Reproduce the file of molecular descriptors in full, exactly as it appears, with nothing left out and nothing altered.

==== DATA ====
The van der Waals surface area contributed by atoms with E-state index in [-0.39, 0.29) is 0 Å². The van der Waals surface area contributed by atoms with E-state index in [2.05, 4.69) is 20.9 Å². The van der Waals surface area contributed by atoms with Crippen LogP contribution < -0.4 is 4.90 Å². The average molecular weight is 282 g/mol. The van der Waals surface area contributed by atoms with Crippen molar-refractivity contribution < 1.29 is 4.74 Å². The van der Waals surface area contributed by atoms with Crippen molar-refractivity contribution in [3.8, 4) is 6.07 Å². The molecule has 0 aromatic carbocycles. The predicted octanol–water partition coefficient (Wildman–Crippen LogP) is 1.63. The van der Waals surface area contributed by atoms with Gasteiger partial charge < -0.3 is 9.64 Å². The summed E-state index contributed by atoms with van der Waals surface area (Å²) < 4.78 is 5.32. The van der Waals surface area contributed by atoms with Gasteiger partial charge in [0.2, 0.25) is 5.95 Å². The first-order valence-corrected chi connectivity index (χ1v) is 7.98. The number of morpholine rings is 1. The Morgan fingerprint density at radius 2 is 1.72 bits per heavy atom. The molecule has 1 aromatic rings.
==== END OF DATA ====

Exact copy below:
The van der Waals surface area contributed by atoms with E-state index in [-0.39, 0.29) is 0 Å². The van der Waals surface area contributed by atoms with E-state index in [2.05, 4.69) is 20.9 Å². The van der Waals surface area contributed by atoms with Crippen LogP contribution < -0.4 is 4.90 Å². The average molecular weight is 282 g/mol. The van der Waals surface area contributed by atoms with Crippen molar-refractivity contribution < 1.29 is 4.74 Å². The van der Waals surface area contributed by atoms with Crippen molar-refractivity contribution in [3.8, 4) is 6.07 Å². The molecule has 0 aromatic carbocycles. The predicted octanol–water partition coefficient (Wildman–Crippen LogP) is 1.63. The van der Waals surface area contributed by atoms with Gasteiger partial charge < -0.3 is 9.64 Å². The summed E-state index contributed by atoms with van der Waals surface area (Å²) < 4.78 is 5.32. The van der Waals surface area contributed by atoms with Gasteiger partial charge in [0.2, 0.25) is 5.95 Å². The first-order valence-corrected chi connectivity index (χ1v) is 7.98. The number of morpholine rings is 1. The Morgan fingerprint density at radius 2 is 1.72 bits per heavy atom. The molecule has 1 aromatic rings.